Ask an Expert! Microcalorimetry: a versatile biophysical tool to understand biomolecular interactions

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The first microcalorimetry ‘Ask an Expert!’ series in 2021 proved to be very popular. This series builds on the foundations given in those talks, further developing the knowledge required to understand biomolecular interactions. 

Isothermal Titration Calorimetry (ITC) and Differential Scanning Calorimetry (DSC) provide the thermodynamic data required for a rigorous understanding of biomolecular interactions. Combined with structural detail, the quantification of the thermodynamic (and kinetic) properties can be assimilated to give a picture of the change (for example, going from the free to the bound state in a biomolecular interaction, or from the folded to the unfolded state of a biomolecule). 

ITC is the gold standard in the label-free measurement of a wide range of biomolecular interactions for three reasons: it does not rely on the presence of chromophores or fluorophores, it does not require labeling or immobilization of the samples, and there are no molecular weight limitations. Rather, ITC relies only on the detection of a heat effect upon binding. 

Special focus will be placed on the benefits of PEAQ-ITC and PEAQ-DSC, the latest generation of MicroCal instruments, and the solutions they offer to current bottlenecks associated with the study of interaction analysis and conformational stability. Among the most well-recognized challenges in this area is the need to adequately address a broad range of binding affinities and reliably interpret the binding data, which is complicated by the presence of inactive protein or inherent uncertainty in the concentration of the ligand. We will also discuss the improvements in the PEAQ-ITC and PEAQ-DSC data quality, which enables increased confidence and data resolution when measuring low heats at low or uncertain sample concentrations and complex binding.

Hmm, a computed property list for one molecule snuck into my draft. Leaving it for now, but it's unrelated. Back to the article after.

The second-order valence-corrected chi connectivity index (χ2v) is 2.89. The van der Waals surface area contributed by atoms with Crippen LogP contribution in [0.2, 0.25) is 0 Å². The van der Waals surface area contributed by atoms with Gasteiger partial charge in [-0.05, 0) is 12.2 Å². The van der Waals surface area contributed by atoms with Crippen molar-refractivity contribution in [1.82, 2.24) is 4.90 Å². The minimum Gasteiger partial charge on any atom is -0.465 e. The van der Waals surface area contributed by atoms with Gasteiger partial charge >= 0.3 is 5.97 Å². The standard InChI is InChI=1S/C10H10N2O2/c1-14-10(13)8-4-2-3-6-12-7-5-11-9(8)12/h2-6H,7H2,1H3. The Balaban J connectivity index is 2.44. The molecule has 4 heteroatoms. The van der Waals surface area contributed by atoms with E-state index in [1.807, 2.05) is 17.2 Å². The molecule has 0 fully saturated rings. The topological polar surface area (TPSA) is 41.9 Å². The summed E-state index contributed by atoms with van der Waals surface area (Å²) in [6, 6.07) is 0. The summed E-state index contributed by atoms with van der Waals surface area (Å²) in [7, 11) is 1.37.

In addition to the instruments themselves, we will look at experimental practicalities, how to obtain quality data, how to work with non-aqueous buffers, what to do when things don’t go to plan, and the new MicroCal PEAQ-ITC and PEAQ-DSC analysis software. The new software allows for automated data analysis, minimizing analysis time and user subjectivity in assessing data quality, as well as allowing the analysis of large data sets of 50 or more experiments in a matter of seconds.

Whether you have questions about samples or sample prep, setting up an experiment, or performing analysis, feel free to submit them so that we can deliver the information you require. There’s always more to learn, whether it’s setting up your measurements for quick batch processing, gaining confidence in the quality of your results, or presenting your data in the best format. 

For this webinar, we’ll assume you’ve watched the previous one on the same topic. Don't worry if you missed it or can't remember it – you can watch it back here.

Don’t forget to bring your questions or submit them by emailing (For inclusion in the webinar presentation, questions and data can be submitted up to 10 days upfront. There is also the opportunity to ask questions on the day.) 

More information: 

This webinar is part of our ongoing ‘Ask an expert’ webinar series. These live webinars are meant for students, researchers, and professors alike who want to sharpen their analytical methods, deepen their knowledge, or find out how to improve their data. 

We’ll provide extensive materials analysis information and answer your most frequently asked questions. In other words, it’s the ultimate way to improve your materials science research and engineering knowledge. 

It’s free to attend any of the classes. For a full overview of the 2022 program, click here

To watch any of last year’s webinars, take a look at the full program recordings here.


  • Raul Pacheco Gomez - Field Application Scientist 

More information

Who should attend? 

  • Students and researchers in academia and industry interested in the fields of biomolecular interactions and thermodynamics

What will you learn? 

  • Experimental practicalities
  • Reliable interpretation of binding data 
  • Troubleshooting: what to do when things don’t go to plan